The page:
Who would have thought it?
Something microscopic, which is not even considered a living being, launched a full-scale global attack, brought all of society to a halt and even claimed human life on a large scale.
Was this inconceivable?
Not really. In 2013 (!), Fraunhofer INT published a study entitled “Influenza pandemic in Germany 2020”, which used three scenarios to simulate a similar situation and the ways in which it could be overcome, and made recommendations for action for political and social decision makers.
Amid all the tragedy brought about by these events, this study is an absolute stroke of luck for futurologists: it shows that the scientific methods used can still offer assistance with overcoming the challenges faced in our modern world.
Aside from a bit of self praise for the imagination and foresight of the colleagues involved, we can also say the following:
This pandemic was not at all unthinkable or unpredictable, it was something known as a “wild card” in futurology. We know that such an event can (and will) occur, even if it is uncertain when. Additionally, although the probability of occurrence is relatively low, it will have serious ramifications — which is essentially an obvious hint that we need to be adaptable. The recommendations for action made in the study were rather straightforward and simple, as well as viable, albeit requiring a certain financial cost. They correspond to what was actually implemented with delays throughout 2020.
Even though it is pointless to insist that you know better with the benefit of hindsight, some major research questions immediately present themselves..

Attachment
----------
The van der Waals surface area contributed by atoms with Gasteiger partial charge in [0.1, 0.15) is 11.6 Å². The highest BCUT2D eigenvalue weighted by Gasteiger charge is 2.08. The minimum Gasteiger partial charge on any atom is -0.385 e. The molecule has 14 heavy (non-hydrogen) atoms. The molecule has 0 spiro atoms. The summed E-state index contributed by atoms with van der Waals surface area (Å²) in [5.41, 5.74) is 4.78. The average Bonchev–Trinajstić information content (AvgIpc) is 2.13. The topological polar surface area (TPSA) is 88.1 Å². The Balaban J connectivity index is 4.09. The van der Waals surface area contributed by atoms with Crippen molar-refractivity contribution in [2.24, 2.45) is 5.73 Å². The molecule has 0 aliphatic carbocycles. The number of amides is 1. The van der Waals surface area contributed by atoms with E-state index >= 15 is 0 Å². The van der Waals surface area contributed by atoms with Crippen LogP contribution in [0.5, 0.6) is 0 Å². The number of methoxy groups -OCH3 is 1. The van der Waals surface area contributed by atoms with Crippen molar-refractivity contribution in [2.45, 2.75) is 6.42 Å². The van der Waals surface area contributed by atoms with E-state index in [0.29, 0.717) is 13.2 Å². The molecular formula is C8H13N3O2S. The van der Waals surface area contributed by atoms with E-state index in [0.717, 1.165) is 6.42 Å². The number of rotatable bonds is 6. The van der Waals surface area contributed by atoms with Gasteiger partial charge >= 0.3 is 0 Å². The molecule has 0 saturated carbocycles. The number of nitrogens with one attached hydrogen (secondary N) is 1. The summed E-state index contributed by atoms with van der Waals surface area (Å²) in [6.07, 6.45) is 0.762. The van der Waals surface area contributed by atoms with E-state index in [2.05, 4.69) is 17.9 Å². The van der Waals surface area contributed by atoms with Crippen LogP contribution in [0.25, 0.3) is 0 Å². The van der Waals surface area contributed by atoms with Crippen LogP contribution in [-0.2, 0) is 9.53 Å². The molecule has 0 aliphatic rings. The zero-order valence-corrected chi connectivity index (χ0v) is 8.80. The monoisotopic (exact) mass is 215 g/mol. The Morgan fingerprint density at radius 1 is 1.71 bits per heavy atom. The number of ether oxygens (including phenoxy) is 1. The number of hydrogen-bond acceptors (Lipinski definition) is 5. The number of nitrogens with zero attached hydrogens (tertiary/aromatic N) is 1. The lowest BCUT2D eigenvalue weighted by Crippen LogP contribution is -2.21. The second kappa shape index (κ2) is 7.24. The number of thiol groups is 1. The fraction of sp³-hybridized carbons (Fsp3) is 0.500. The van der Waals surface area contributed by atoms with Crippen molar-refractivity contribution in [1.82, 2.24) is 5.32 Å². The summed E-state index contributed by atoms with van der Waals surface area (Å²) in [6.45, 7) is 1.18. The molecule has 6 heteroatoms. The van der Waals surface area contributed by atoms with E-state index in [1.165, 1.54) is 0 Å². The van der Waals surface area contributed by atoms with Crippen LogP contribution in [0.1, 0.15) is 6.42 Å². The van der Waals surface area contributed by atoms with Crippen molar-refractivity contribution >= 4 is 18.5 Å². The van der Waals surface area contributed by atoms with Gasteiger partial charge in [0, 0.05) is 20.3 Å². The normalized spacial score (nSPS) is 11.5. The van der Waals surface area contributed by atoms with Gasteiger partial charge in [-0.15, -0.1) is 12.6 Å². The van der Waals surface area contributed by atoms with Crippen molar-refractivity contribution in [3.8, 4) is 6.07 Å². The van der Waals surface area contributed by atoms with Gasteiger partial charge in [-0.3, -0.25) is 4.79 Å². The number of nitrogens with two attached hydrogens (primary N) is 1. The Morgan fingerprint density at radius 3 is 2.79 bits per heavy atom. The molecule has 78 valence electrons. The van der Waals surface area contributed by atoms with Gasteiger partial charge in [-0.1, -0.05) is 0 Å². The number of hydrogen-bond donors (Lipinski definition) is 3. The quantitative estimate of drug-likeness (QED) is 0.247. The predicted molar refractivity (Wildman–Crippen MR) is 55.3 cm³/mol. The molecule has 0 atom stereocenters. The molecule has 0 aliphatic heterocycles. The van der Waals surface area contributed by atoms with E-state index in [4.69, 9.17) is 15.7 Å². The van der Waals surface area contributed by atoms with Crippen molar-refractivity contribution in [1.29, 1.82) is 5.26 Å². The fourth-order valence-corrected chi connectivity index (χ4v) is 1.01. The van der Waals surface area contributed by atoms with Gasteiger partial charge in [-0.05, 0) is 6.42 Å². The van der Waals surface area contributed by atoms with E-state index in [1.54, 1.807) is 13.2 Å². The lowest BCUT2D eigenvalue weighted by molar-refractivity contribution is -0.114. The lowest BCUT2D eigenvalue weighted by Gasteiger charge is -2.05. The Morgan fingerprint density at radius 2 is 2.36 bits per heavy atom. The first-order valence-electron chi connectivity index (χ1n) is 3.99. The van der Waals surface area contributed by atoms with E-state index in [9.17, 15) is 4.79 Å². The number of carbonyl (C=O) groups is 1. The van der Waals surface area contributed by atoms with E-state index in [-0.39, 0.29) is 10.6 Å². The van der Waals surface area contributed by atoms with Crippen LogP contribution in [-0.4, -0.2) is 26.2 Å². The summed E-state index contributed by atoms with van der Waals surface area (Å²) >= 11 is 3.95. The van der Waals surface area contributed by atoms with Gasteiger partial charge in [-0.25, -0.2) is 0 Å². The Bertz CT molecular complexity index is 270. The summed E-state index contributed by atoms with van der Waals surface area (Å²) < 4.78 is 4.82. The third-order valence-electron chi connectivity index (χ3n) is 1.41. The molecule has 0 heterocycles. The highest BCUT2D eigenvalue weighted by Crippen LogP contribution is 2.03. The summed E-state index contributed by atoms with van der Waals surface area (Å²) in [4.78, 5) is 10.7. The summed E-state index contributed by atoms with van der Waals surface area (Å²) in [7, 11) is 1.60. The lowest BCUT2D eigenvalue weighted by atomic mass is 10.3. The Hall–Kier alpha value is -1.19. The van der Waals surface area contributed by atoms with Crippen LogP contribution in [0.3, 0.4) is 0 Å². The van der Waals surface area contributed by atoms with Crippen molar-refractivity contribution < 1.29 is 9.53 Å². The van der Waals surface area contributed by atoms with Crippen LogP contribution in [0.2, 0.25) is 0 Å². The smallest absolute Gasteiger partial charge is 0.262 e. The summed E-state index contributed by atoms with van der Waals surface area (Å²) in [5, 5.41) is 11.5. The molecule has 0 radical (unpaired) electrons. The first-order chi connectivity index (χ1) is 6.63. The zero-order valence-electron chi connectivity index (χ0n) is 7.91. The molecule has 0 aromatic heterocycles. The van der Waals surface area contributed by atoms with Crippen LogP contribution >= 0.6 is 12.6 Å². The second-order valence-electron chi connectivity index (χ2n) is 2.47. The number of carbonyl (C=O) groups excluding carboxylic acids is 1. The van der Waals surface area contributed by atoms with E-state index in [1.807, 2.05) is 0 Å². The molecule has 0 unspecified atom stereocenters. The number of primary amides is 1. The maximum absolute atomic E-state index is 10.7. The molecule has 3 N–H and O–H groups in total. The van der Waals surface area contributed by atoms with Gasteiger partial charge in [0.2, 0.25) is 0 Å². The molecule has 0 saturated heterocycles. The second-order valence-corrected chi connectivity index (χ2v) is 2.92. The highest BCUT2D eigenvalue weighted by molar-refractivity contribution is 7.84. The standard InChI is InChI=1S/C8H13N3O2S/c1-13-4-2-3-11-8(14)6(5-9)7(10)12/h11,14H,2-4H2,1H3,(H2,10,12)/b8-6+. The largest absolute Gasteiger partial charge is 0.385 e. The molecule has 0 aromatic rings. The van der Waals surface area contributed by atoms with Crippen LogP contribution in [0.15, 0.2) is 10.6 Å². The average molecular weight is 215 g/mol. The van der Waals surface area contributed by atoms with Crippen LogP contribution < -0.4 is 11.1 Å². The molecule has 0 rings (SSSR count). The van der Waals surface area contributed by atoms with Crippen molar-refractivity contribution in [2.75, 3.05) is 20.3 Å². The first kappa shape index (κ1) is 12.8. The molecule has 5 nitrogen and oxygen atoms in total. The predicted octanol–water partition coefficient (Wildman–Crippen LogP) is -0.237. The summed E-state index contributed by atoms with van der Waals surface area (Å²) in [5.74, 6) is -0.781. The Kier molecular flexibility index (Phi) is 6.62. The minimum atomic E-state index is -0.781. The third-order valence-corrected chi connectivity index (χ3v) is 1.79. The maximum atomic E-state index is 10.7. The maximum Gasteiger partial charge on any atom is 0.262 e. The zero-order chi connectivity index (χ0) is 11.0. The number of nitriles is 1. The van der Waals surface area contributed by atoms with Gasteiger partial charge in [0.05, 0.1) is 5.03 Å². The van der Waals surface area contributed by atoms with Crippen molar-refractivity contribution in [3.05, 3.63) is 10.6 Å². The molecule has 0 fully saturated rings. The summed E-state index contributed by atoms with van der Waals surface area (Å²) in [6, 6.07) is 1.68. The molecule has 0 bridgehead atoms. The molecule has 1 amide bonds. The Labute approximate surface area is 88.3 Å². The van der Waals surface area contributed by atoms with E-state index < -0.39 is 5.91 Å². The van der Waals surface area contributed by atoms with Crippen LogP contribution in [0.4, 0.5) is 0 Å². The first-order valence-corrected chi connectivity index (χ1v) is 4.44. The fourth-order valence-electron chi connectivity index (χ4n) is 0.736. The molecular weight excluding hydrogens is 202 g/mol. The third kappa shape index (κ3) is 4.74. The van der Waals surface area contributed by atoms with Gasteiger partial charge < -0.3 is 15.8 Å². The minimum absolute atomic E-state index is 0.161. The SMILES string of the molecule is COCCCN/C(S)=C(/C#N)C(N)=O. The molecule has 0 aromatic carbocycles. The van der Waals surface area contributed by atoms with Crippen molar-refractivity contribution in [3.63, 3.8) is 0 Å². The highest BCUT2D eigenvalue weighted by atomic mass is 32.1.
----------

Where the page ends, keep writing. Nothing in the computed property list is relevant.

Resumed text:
In principle, which crises can we prepare for, and which cannot be prepared for? What type of crisis is worth preparing for? (This question is rather delicate when it revolves around human lives and financial and personal costs are offset!) What should the scope of such preparation be?
These questions can be used to quickly arrive at a highly topical subject in relation to the basics of security research. Resilience, a word which is currently on everyone’s lips, is the ability of a system to deal with an external disruption and find its way back to normality in a short amount of time. This is not just a question of defining a couple of terms and making generalisms, it is primarily a question of tangible, multidisciplinary measurement and calculation methods. Can you quantify the resilience of a society? Can the effects that cost-saving measures in the areas of human resources and infrastructure have on the ability of a state to withstand threats be measured? Which investment measures make sense, and which could be excessive? Can we specify universal limits for systems, above and below which resilience is not possible?
Although these questions were not raised as a result of the ongoing pandemic, it has brought these issues to the forefront and highlighted their significance. It is, in fact, a paradox: something microscopic is compelling us to think globally..
One thing is for sure — this crisis will be followed by other crises, and COVID-19 will not be the last of its kind. Whatever the next challenge may be, engaging with our future is ever more important for our businesses, which, as a consequence of being globalized and high-tech, is increasingly vulnerable. Futurology, which is fueled by scientific methods, can provide insight that enables decision makers to make our world safer and more resilient to many threats.
Fraunhofer INT has been active in this area for more than 40 years, dealing with the future challenges of new technologies and security issues. In this way, we are helping to prepare our society for the future.
This annual report contains some of the findings from our research in 2020, the year of the pandemic. As it does every year, it provides an insight into the exciting issues that are keeping the researchers at Euskirchen busy.
Keep testing negative and share our positive view of the future!
I hope you enjoy reading this report,
Prof. Dr. Dr. Michael Lauster